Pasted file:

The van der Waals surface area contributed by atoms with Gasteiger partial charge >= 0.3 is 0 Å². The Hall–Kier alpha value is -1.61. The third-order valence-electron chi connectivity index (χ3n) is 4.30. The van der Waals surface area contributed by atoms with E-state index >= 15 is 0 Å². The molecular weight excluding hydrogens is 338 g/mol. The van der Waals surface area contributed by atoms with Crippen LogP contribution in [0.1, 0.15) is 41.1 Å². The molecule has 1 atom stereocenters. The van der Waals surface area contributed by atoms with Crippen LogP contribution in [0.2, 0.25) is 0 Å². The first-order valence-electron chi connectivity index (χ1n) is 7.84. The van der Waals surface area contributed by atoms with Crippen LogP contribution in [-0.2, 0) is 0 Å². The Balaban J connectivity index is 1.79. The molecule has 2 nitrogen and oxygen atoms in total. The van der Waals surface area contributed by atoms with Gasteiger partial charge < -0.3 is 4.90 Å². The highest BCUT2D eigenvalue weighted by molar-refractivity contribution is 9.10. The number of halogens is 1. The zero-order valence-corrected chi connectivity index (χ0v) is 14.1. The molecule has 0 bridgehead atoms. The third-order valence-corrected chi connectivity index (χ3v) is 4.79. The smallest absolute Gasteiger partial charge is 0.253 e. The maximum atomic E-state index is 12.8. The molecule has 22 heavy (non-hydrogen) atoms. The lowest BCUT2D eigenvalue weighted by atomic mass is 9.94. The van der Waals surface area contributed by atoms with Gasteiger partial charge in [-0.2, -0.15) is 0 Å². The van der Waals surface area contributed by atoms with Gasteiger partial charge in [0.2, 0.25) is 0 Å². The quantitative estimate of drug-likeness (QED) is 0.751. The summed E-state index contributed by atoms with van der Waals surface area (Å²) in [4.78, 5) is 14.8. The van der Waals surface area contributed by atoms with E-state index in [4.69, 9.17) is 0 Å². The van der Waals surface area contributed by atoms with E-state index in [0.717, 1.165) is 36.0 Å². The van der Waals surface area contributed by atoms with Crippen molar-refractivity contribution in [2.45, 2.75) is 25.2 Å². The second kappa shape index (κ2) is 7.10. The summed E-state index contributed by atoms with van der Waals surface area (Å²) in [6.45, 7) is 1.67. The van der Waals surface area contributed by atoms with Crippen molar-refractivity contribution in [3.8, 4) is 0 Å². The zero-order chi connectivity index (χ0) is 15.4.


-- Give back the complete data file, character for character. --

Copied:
The van der Waals surface area contributed by atoms with Gasteiger partial charge >= 0.3 is 0 Å². The Hall–Kier alpha value is -1.61. The third-order valence-electron chi connectivity index (χ3n) is 4.30. The van der Waals surface area contributed by atoms with E-state index >= 15 is 0 Å². The molecular weight excluding hydrogens is 338 g/mol. The van der Waals surface area contributed by atoms with Crippen LogP contribution in [0.1, 0.15) is 41.1 Å². The molecule has 1 atom stereocenters. The van der Waals surface area contributed by atoms with Crippen LogP contribution in [0.2, 0.25) is 0 Å². The first-order valence-electron chi connectivity index (χ1n) is 7.84. The van der Waals surface area contributed by atoms with Crippen LogP contribution in [-0.2, 0) is 0 Å². The Balaban J connectivity index is 1.79. The molecule has 2 nitrogen and oxygen atoms in total. The van der Waals surface area contributed by atoms with Gasteiger partial charge < -0.3 is 4.90 Å². The highest BCUT2D eigenvalue weighted by molar-refractivity contribution is 9.10. The number of halogens is 1. The zero-order valence-corrected chi connectivity index (χ0v) is 14.1. The molecule has 0 bridgehead atoms. The third-order valence-corrected chi connectivity index (χ3v) is 4.79. The smallest absolute Gasteiger partial charge is 0.253 e. The maximum atomic E-state index is 12.8. The molecule has 22 heavy (non-hydrogen) atoms. The lowest BCUT2D eigenvalue weighted by atomic mass is 9.94. The van der Waals surface area contributed by atoms with Gasteiger partial charge in [-0.2, -0.15) is 0 Å². The van der Waals surface area contributed by atoms with Gasteiger partial charge in [0.2, 0.25) is 0 Å². The quantitative estimate of drug-likeness (QED) is 0.751. The summed E-state index contributed by atoms with van der Waals surface area (Å²) in [4.78, 5) is 14.8. The van der Waals surface area contributed by atoms with E-state index in [4.69, 9.17) is 0 Å². The van der Waals surface area contributed by atoms with E-state index in [0.717, 1.165) is 36.0 Å². The van der Waals surface area contributed by atoms with Crippen molar-refractivity contribution in [2.45, 2.75) is 25.2 Å². The second kappa shape index (κ2) is 7.10. The summed E-state index contributed by atoms with van der Waals surface area (Å²) in [6.45, 7) is 1.67. The van der Waals surface area contributed by atoms with Crippen molar-refractivity contribution in [3.8, 4) is 0 Å². The zero-order chi connectivity index (χ0) is 15.4.